Frequently Asked Questions
Q: Is Methylgyloxal safe to eat?
A: There are two categories of methylglyoxal. The first is where it is produced by the human body during energy metabolism inside every cell in the body. The second where a person consumes methylglyoxal, such as in honey, we call this dietary methylglyoxal. Dietary methylglyoxal does not harm the body and in fact, is never absorbed by the body. It does not enter the bloodstream and passes through the body. In summary dietary methylglyoxal is not a dietary risk.
Q: How is methylglyoxal produced inside the body?
A: Methylglyoxal is produced by every cell during energy metabolism (when glucose from food is converted to energy) and each cell rids itself of methylglyoxal through a dextoxification system.
Q: Can you add synthetic methylglyoxal to honey?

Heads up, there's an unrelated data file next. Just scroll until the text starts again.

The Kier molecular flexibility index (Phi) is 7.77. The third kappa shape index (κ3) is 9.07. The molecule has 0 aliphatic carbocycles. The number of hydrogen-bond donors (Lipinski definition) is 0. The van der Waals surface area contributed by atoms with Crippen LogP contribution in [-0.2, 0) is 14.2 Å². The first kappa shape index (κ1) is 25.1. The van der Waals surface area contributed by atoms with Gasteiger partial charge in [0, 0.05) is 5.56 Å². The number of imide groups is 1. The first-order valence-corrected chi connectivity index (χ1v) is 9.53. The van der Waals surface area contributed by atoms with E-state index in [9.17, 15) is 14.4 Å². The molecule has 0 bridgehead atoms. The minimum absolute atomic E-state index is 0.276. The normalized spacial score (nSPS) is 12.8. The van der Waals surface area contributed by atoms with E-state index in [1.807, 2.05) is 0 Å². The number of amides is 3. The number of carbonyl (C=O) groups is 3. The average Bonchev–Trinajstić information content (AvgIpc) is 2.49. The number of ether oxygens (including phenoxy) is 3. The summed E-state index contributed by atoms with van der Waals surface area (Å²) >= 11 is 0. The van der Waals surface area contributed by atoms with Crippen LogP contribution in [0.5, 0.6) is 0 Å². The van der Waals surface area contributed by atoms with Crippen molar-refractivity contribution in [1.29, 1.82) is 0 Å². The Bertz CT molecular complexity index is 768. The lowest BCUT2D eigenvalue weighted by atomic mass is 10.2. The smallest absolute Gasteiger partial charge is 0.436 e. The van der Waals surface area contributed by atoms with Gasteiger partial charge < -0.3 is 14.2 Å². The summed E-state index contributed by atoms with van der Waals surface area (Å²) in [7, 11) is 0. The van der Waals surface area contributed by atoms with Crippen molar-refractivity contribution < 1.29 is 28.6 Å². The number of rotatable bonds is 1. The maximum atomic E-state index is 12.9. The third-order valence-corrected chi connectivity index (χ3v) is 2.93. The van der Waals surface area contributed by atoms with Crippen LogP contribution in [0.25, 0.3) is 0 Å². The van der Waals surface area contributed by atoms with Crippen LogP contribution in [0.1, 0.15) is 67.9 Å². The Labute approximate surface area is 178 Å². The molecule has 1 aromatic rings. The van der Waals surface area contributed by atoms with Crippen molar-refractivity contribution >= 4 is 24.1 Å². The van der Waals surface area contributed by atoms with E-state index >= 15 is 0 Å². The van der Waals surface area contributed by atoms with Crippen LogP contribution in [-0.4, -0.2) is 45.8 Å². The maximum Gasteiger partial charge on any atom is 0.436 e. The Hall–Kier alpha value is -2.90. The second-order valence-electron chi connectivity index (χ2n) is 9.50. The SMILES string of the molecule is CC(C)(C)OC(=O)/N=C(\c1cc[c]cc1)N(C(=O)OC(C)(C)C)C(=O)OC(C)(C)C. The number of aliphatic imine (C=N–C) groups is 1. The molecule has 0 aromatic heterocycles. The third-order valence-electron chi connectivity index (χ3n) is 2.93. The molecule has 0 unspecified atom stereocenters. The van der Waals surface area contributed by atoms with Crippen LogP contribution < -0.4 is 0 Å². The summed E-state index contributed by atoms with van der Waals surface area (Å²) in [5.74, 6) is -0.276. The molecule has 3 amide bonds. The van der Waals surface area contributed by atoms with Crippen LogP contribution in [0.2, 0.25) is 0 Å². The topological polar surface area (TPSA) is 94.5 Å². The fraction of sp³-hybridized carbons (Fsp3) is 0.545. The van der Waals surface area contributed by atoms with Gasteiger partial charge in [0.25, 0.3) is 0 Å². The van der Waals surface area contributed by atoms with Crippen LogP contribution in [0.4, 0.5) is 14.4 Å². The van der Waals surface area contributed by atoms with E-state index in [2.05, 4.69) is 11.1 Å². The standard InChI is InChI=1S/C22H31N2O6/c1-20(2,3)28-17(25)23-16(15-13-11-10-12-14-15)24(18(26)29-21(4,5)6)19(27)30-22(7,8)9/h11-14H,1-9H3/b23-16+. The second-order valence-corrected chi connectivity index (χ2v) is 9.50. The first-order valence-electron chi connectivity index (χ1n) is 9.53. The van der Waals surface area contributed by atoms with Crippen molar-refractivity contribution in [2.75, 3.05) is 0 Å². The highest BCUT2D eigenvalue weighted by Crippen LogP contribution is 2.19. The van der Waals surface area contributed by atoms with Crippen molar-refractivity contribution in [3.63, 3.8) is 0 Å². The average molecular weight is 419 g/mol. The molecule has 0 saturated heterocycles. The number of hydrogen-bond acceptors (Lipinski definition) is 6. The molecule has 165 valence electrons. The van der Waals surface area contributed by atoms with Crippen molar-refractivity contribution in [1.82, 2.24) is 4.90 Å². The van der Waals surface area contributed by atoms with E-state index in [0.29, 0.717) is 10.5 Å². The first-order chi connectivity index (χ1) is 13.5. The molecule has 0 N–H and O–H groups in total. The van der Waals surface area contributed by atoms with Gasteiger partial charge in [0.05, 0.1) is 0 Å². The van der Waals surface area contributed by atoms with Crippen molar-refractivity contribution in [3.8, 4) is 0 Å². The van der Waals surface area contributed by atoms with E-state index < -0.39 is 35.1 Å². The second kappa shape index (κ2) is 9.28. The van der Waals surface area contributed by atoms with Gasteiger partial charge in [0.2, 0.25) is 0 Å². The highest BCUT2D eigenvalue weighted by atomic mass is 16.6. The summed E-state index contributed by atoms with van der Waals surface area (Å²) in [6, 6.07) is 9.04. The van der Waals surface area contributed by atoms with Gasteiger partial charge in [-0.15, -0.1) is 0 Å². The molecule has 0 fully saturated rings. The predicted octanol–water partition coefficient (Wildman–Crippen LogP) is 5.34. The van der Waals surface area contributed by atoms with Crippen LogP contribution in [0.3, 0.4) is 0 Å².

A: Synthetic methylglyoxal is produced from crude oil. It cannot legally be added to honey (or any other food) and sold as honey. There are ways to determine if it has been added.
Q: Are there other compounds in manuka honey that provide stable anti-bacterial activity?
A: Without doubt methylglyoxal is the unique anti-bacterial compound in manuka honey. 90-95% of the stable anti-bacterial activity is due to methylglyoxal. If there is no methylglyoxal there is no activity. In fact methylglyoxal is more effective as part of the honey matrix than when it stands alone.
Q: How much manuka honey should a person eat?
A: A person can eat as much honey as they want. If they have a stomach upset and find the honey helps then they can take the honey as often as they wish.
The situation is different for diabetics because they must be careful with their glucose uptake. But they should not be worried about the methylglyoxal uptake.